Ex-Elf chief to appear in Togo court over fraud probe

The former head of French oil giant Elf, Loik Le Floch-Prigent, is due to appear in a Togolese court Monday after being extradited in a fraud probe, a move condemned by his lawyer.

Theformer Elf chairman was arrested in Ivory Coast's economic capital Abidjan on Friday night as he tried to board an Air France flight to Paris, an Ivorian security source said.

He was transferred to Togo the next day, under an international arrest warrant, and is due to appear in court in the Togolese capital Lome on Monday.

Le Floch-Prigent's lawyer Patrick Klugman denounced the swift international transfer.

"The forms of extradition as we currently know them were not respected," Klugman said. He earlier condemned the transfer as a "kidnapping" but later backtracked from the remark.

An Ivorian prosecutor however said the international transfer was an operation between two police forces.

"No court decision was made and no magistrate was involved in the transfer, which took place as part of a police-to-police procedure, following the rules of Interpol," the international police organisation, deputy prosecutor Noel Dje said.

The investigation involves a complaint from an Emirati businessman who alleges he was the victim of a $48-million (37-million-euro) fraud.

A judicial source in Togo has said that the Emirati businessman, Abbas Al Yousef, claims Le Floch-Prigent was acting as his personal adviser during the alleged fraud.

Togo's former minister of territorial administration, Pascal Bodjona, has been charged over the allegations as well as Togolese businessman Bertin Sow Agba.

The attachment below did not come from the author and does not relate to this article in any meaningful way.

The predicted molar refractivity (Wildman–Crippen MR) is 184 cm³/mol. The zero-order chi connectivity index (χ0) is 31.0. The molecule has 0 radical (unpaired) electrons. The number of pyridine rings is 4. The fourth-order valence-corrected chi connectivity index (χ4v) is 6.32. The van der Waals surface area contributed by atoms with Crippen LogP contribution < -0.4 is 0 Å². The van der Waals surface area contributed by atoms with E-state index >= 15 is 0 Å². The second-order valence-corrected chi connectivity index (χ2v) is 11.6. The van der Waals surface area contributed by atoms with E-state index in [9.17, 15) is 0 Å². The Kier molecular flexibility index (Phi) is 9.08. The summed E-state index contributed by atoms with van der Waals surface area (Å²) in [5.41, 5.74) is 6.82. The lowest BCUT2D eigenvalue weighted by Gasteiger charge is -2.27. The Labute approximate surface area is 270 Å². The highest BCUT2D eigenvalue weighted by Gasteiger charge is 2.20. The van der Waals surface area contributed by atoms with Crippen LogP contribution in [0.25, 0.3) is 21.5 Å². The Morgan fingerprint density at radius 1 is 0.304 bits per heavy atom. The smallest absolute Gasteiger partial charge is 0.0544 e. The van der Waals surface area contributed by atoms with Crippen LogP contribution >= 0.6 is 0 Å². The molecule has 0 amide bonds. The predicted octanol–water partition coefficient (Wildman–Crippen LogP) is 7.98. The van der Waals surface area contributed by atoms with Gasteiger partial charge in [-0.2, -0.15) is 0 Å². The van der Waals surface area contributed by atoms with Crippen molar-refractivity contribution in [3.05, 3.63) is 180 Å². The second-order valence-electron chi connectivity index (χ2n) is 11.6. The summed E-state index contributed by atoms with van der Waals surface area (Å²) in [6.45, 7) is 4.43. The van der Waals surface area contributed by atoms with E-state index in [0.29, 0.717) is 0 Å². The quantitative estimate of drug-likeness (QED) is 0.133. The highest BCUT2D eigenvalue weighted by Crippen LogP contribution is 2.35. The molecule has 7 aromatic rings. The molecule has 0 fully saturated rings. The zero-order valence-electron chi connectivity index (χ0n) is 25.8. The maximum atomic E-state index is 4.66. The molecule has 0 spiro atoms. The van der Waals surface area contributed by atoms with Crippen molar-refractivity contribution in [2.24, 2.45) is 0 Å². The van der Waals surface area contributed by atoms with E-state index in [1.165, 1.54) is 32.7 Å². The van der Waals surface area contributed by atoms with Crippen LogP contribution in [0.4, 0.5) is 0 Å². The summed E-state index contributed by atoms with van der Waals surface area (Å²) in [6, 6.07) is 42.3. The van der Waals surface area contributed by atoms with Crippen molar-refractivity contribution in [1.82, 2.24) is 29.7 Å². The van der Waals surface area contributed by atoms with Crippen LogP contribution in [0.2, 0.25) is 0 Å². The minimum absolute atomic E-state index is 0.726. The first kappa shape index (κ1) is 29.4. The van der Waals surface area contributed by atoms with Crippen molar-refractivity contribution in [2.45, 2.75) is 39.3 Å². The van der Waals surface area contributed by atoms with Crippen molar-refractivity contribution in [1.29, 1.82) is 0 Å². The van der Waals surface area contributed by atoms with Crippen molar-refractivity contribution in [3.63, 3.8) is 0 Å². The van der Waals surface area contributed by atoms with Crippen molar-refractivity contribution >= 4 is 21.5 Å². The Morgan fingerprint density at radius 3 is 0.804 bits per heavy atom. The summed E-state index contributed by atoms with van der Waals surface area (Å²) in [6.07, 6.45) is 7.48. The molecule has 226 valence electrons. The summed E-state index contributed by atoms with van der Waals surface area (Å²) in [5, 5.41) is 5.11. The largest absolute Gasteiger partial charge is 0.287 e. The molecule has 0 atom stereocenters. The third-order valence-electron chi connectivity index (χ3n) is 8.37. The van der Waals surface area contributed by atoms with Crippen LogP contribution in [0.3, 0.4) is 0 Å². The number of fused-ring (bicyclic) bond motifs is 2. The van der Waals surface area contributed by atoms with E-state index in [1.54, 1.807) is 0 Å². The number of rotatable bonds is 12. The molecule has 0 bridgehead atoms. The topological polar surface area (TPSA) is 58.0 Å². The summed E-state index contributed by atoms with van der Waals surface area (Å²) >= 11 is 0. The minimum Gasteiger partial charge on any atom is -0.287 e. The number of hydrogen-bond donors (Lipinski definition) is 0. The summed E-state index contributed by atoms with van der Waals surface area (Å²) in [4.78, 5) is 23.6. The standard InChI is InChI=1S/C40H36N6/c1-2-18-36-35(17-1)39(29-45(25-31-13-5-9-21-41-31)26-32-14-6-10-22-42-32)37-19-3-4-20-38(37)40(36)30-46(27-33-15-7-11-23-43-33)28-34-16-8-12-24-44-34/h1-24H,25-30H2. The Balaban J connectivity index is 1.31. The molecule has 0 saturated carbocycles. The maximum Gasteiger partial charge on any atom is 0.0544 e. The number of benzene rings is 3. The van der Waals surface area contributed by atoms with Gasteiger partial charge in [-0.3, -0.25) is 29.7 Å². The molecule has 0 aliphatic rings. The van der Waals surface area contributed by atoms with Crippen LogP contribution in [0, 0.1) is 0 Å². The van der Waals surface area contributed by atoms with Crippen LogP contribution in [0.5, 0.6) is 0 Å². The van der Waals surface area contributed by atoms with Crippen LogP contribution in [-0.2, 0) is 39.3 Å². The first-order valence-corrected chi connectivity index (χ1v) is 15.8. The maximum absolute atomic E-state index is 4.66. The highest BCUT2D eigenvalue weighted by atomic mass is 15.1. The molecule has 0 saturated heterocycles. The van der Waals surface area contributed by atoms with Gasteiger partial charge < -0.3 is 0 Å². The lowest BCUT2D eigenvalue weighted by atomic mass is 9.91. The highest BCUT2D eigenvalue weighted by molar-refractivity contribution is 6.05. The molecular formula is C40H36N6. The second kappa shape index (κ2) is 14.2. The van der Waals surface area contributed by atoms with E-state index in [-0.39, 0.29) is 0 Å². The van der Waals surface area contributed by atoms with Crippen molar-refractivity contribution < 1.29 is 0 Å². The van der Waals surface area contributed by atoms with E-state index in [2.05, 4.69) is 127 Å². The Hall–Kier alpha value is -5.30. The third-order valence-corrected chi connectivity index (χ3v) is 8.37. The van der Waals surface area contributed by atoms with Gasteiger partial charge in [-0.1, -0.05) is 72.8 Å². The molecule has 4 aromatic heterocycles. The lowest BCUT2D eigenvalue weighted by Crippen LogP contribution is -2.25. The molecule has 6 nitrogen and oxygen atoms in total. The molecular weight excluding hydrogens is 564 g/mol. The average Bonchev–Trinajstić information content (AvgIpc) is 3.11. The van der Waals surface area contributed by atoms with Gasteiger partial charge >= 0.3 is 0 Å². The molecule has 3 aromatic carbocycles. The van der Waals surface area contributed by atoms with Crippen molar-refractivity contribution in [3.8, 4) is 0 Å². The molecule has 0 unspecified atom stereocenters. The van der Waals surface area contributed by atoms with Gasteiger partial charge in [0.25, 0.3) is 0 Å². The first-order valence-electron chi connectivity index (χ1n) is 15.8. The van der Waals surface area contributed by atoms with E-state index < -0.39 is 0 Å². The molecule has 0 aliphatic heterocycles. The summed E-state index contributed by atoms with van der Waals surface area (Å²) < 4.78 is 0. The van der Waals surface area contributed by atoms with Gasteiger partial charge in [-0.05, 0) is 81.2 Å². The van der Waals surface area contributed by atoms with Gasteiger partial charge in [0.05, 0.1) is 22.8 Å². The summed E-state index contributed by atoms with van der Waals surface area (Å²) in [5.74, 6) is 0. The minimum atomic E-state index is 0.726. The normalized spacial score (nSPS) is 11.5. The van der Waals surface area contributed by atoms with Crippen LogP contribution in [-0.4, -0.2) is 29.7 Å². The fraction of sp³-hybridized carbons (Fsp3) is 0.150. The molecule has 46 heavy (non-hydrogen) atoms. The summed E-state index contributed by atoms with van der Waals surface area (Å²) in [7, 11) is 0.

A lawyer for Bodjona alleged on Sunday that authorities were targeting his client because there was speculation he planned to run for president in 2015.

The lawyer, Jil-Benoit Afangbedji, alleged there was also speculation that Agba would finance his campaign.

"That is at the root of this matter," he said. "It is a purely political affair."

Klugman also claimed his client was caught up in an internal Togolese political affair.

Klugman said he knew where Le Floch-Prigent was being held and that his client had been able to consult with a lawyer in Togo. But he also said he feared for the health of Le Floch-Prigent, who turns 69 later this month and has a medical appointment in France on September 26.

The case involves a complex set of circumstances, with accusations that a network claimed to have access to $275 million in a Togolese account left by former Ivorian military ruler Robert Guei, who was killed in 2002.

Al Yousef alleges $48 million was embezzled from him in the affair.

Le Floch-Prigent, currently an oil industry consultant, has already served jail terms in France for corruption which dated from his time as head of Elf from 1989 to 1993.

Several Elf senior managers were jailed after a corruption scandal that broke in the 1990s. The company was taken over by French oil giant Total in 2000.

Le Floch-Prigent, who was first jailed for five months in France in 1996 for misuse of company assets, claimed at the time that Elf had been "considered as an arm of the state's foreign policy".

He was jailed again in 2003 on other charges and freed on probation in 2004 on health grounds on condition that he pay compensation, at a rate based on his own revenues, to Total for the case involving Elf.

He was sent back to jail for six months in 2010 for failing to pay adequate compensation to Total.

Le Floch-Prigent's swift transfer to Togo comes after Lome earlier this year arrested the former defence minister of Ivory Coast's disgraced ex-president Laurent Gbagbo.

Moise Lida Kouassi had fled to Togo in the chaotic and bloody months after Gbagbo refused to acknowledge his defeat to current President Alassane Ouattara in November 2010 presidential polls.

The crisis led to about 3,000 deaths and Ivory Coast's new government issued several arrest warrants for members of the old regime.

Togo, a nation of six million people under French control prior to independence in 1960, has been run by the same family for more than four decades.

The military installed President Faure Gnassingbe in power after the 2005 death of his father Gnassingbe Eyadema, who had ruled the west African nation with an iron fist for 38 years. He has since won elections in 2005 and 2010.

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